In Christian Klein’s first year as sole chief executive officer atSAP SE, the company’s shares had their worst performance in 12 years. The pandemic damaged sales. And he lost his co-CEO in a high-profile ouster that eliminated the only woman running a large, publicly traded German company.
Klein has a bold plan to turn things around. It hinges on getting customers to adopt a suite of new cloud-based products that work faster and cost less to distribute and maintain. The aim is to put Europe’s largest software company on par with a generation of nimbler upstarts, such as Salesforce.com Inc. He’ll also need to find investor support for the expensive program in the middle of an economic slump.
“If I had one wish for 2021, it would be that we can see a year where we can consistently execute our strategy and prove that it is the right one,” Klein said in an interview.
Weaning users off older products carries risks. SAP works with large enterprises with a low tolerance for disruptions. And the switchover is cutting into profit, trading big upfront payments for smaller subscription installments. Though Klein knew the decision wouldn’t necessarily win applause from investors, they were initially supportive, he said.
But as the company put the strategy into motion, customers radically scaled back their software purchases as they grappled with fallout from the Covid-19 pandemic. In an unscheduledannouncement late on a Sunday night in October, SAP slashed its sales outlook and said growth and margin improvement would be limited for the next two years.
Shares collapsed 22% the next day, wiping more than 30 billion euros ($37 billion) from the company’s market value. A January update showed signs of success in moving customers to the cloud, though the company warned the pandemic will continuehurting sales.
Klein – a 40-year-old who’s spent his entire adult life at the Walldorf, Germany-based company after joining as a student in 1999 – has pushed forward during the first month of the new year. The company’s announced high-profile management changes,chief among them naming Julia White, a nearly 20-yearMicrosoft Corp. veteran, head of marketing.
The company also expanded its partnership with Microsoft and will integrate some of their products, including adding Teams to SAP’s software. And SAP is moving ahead with plans to raise as much as $1.28 billion from listing a stake in itsQualtrics International Inc. unit.
Still, Klein will have to convince investors to go along for the ride in a transition that could ultimately take years, in the middle of a pandemic that’s continuing to hammer customers.
AXA Investment Managers, which has held a stake in SAP for 20 years, cut its European funds’ holding in the company by a third in November “to acknowledge the fact that on a short-term basis we have lost some momentum,” said Gilles Guibout, a portfolio manager. Though Guibout agrees a faster move to the cloud is necessary, SAP’s course correction is likely to mean the company has to “over invest” for the next three years, he said.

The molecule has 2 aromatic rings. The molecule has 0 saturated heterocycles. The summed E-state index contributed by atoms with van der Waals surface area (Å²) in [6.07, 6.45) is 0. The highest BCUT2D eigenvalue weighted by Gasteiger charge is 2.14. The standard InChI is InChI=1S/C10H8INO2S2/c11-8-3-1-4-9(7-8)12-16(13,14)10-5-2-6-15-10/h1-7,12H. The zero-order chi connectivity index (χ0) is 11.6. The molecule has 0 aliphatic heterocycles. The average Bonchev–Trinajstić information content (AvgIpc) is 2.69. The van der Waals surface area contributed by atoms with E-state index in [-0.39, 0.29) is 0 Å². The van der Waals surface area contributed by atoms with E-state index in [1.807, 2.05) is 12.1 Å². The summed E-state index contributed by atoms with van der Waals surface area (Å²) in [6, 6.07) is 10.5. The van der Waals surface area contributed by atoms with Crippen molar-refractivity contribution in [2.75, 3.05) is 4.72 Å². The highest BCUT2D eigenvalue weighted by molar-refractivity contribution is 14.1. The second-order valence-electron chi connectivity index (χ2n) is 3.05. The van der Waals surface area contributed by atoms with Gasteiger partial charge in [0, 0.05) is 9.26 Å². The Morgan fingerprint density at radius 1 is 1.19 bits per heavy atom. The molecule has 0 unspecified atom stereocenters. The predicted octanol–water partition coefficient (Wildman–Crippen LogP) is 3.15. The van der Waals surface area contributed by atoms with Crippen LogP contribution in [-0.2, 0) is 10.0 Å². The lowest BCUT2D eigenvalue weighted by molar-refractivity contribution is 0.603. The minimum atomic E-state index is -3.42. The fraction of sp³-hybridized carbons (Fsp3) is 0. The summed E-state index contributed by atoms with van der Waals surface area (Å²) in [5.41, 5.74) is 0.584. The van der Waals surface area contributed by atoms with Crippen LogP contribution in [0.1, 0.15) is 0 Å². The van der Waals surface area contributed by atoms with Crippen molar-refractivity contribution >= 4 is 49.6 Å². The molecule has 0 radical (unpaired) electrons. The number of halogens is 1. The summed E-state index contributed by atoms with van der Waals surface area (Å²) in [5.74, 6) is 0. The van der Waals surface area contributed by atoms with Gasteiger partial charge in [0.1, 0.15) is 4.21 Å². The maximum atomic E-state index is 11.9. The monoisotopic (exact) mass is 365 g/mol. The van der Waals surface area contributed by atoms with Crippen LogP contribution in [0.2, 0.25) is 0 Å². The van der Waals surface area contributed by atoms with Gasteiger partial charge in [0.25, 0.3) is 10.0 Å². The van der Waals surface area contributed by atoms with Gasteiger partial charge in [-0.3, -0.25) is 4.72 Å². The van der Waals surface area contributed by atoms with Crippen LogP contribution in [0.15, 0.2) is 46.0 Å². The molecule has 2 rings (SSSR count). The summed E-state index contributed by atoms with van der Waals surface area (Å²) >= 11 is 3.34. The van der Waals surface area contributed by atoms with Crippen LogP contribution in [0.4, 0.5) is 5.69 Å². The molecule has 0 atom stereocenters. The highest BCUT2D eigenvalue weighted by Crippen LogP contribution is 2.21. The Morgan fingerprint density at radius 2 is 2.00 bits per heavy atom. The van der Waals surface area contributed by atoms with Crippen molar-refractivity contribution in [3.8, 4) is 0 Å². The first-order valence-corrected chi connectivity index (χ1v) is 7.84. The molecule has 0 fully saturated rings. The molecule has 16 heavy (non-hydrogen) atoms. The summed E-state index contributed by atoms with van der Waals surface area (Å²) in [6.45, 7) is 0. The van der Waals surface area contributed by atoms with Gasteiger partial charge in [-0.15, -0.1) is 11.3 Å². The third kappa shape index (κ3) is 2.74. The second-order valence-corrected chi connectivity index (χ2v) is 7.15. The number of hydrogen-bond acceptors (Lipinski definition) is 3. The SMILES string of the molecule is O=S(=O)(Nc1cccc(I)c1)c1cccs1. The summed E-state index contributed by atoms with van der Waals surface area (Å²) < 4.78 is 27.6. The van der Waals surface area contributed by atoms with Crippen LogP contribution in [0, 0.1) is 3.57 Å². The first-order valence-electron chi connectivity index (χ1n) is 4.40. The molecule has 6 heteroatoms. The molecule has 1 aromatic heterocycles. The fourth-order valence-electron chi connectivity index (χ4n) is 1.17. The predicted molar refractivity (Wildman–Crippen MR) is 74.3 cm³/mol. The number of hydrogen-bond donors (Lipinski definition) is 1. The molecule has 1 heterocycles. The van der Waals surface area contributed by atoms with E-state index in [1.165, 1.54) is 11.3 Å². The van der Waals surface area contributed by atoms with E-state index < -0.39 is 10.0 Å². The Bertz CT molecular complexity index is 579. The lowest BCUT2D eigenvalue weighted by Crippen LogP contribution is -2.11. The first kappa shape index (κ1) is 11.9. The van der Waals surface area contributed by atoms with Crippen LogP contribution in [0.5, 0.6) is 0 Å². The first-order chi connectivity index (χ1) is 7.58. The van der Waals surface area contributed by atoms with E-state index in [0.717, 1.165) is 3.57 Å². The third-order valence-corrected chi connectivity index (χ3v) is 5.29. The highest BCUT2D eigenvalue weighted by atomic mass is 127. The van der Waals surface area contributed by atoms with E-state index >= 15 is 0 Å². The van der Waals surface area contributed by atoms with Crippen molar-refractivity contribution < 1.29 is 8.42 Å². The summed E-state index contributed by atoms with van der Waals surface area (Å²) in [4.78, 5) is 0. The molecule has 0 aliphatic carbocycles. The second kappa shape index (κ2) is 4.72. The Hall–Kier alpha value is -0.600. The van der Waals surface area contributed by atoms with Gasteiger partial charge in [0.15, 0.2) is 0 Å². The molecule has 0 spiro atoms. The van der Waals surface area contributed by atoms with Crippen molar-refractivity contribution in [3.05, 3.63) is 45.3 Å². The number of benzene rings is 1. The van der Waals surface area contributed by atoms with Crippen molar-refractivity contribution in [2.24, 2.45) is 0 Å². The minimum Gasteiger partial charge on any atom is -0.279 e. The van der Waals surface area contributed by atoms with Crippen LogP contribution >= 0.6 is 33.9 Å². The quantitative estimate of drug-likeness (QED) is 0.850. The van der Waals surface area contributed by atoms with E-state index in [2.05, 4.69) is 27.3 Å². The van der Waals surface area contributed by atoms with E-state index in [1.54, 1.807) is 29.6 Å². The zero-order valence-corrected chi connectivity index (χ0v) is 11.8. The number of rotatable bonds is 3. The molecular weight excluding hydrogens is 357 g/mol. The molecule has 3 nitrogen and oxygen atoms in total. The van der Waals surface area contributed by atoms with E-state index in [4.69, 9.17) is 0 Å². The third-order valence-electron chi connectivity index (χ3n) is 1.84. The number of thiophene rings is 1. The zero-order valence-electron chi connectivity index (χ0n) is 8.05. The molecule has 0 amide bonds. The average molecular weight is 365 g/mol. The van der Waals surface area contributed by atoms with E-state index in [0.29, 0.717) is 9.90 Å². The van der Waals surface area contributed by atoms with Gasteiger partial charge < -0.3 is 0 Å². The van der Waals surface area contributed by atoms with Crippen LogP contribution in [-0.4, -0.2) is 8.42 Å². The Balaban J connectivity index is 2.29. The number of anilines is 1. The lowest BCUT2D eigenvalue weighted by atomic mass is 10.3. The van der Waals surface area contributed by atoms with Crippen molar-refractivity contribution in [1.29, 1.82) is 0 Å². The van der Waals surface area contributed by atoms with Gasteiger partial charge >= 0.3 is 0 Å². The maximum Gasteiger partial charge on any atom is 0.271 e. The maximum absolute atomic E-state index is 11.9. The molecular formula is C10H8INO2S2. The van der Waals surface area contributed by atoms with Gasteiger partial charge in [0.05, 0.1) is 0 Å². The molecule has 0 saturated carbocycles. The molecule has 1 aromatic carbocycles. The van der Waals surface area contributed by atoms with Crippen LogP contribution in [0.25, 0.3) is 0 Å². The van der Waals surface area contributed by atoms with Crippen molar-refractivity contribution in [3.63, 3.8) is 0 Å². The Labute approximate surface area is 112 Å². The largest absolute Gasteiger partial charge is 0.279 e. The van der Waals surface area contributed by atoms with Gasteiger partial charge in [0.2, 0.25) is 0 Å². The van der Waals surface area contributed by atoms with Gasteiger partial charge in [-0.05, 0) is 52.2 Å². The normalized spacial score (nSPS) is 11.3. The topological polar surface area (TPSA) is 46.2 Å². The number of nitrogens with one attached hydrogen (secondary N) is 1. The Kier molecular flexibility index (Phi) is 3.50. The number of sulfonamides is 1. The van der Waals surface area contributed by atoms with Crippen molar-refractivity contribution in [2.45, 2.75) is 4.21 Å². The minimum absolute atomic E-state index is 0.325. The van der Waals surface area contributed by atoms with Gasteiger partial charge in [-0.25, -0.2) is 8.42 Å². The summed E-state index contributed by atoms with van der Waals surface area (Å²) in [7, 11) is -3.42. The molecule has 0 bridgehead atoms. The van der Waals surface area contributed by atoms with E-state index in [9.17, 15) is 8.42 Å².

With a market value of more than 128 billion euros, SAP is Europe’s sole contender to rival U.S. enterprise software giants such asSalesforce andOracle Corp. Its founders, Hasso Plattner and Dietmar Hopp, are Europe’s two richest tech billionaires with a combined net worth of just over $24 billion, according to data compiled by Bloomberg.
Plattner, who remains at the company as its chairman and largest shareholder, backed Klein after the shares dropped in October, buying an additional 249 million euros in stock in a show of support.
“When one of the largest shareholders buys more shares it gives me confidence,” Klein said. “I got that feedback from the whole supervisory board.”
Read More: SAP’s Biggest Rout in 24 Years Has Its Leaders Buying the Stock
It wasn’t the first time Plattner had taken Klein’s side. Klein had initially shared the CEO role with Jennifer Morgan in the U.S. She was an outgoing, American marketing guru with experience running the company’s most crucial business, the cloud division. He was the workhorse and former chief operating officer, more comfortable behind the scenes. The two were initially seen as complements.
But the pandemic frayed the relationship as different time zones and outlooks slowed decision making and caused clashes.
Klein got the news that the supervisory board had voted Morgan out onApril 20, the same day his second child was born. Plattner told employees in a memo at the time that it was “crucial to have one sole CEO navigate us through this unprecedented change.” Klein has said the pair disagreed on several decisions, and his last few conversations with Morgan were “pretty emotional,” but declined to say more. Morgan has since taken a job atBlackstone Group Inc. and declined to comment for this story.
Read More: SAP Drops Co-CEO Role After Six Months as Virus Upends Plans
Replying to @ChrstnKleinOn another note, I’d like to thank @JenniferBMorgan. @SAP wouldn’t be where we are today if it wasn’t for her. I know we will always have a true champion in her. Thank you, Jen, for your leadership, service & friendship over many years, it has been an honor to serve alongside you8:53 AM · Apr 21, 2020
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